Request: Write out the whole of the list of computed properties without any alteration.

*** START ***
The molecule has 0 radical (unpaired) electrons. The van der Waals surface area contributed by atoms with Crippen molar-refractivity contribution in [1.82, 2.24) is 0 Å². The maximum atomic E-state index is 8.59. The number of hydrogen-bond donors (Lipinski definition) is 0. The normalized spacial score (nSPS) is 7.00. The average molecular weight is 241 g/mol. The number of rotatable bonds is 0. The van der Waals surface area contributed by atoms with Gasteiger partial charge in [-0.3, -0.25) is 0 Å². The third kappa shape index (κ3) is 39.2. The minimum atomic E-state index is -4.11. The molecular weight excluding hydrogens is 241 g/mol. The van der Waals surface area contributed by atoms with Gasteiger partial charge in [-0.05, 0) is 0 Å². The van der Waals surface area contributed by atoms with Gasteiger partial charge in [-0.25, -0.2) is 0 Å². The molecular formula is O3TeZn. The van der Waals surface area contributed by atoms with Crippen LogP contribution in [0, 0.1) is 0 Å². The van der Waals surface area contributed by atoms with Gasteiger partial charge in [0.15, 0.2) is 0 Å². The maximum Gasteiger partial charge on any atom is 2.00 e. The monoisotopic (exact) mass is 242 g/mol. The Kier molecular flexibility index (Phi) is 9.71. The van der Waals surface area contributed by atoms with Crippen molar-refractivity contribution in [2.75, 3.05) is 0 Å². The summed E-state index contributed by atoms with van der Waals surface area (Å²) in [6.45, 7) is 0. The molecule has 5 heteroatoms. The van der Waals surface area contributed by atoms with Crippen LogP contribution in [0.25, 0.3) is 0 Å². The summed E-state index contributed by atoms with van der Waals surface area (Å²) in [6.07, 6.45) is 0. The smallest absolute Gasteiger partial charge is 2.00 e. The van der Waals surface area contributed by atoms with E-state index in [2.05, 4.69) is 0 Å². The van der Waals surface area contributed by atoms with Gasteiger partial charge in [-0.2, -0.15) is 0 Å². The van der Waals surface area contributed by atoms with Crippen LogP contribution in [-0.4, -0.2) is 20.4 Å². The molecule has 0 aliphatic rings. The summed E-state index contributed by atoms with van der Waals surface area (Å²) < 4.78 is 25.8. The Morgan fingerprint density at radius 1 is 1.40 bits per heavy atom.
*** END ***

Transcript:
The molecule has 0 radical (unpaired) electrons. The van der Waals surface area contributed by atoms with Crippen molar-refractivity contribution in [1.82, 2.24) is 0 Å². The maximum atomic E-state index is 8.59. The number of hydrogen-bond donors (Lipinski definition) is 0. The normalized spacial score (nSPS) is 7.00. The average molecular weight is 241 g/mol. The number of rotatable bonds is 0. The van der Waals surface area contributed by atoms with Gasteiger partial charge in [-0.3, -0.25) is 0 Å². The third kappa shape index (κ3) is 39.2. The minimum atomic E-state index is -4.11. The molecular weight excluding hydrogens is 241 g/mol. The van der Waals surface area contributed by atoms with Gasteiger partial charge in [-0.05, 0) is 0 Å². The van der Waals surface area contributed by atoms with Gasteiger partial charge in [-0.25, -0.2) is 0 Å². The molecular formula is O3TeZn. The van der Waals surface area contributed by atoms with Crippen LogP contribution in [0, 0.1) is 0 Å². The van der Waals surface area contributed by atoms with Gasteiger partial charge in [0.15, 0.2) is 0 Å². The maximum Gasteiger partial charge on any atom is 2.00 e. The monoisotopic (exact) mass is 242 g/mol. The Kier molecular flexibility index (Phi) is 9.71. The van der Waals surface area contributed by atoms with Crippen molar-refractivity contribution in [2.75, 3.05) is 0 Å². The summed E-state index contributed by atoms with van der Waals surface area (Å²) in [6.45, 7) is 0. The molecule has 5 heteroatoms. The van der Waals surface area contributed by atoms with Crippen LogP contribution in [0.25, 0.3) is 0 Å². The summed E-state index contributed by atoms with van der Waals surface area (Å²) in [6.07, 6.45) is 0. The smallest absolute Gasteiger partial charge is 2.00 e. The van der Waals surface area contributed by atoms with E-state index in [2.05, 4.69) is 0 Å². The van der Waals surface area contributed by atoms with Gasteiger partial charge in [-0.2, -0.15) is 0 Å². The van der Waals surface area contributed by atoms with Crippen LogP contribution in [-0.4, -0.2) is 20.4 Å². The molecule has 0 aliphatic rings. The summed E-state index contributed by atoms with van der Waals surface area (Å²) < 4.78 is 25.8. The Morgan fingerprint density at radius 1 is 1.40 bits per heavy atom.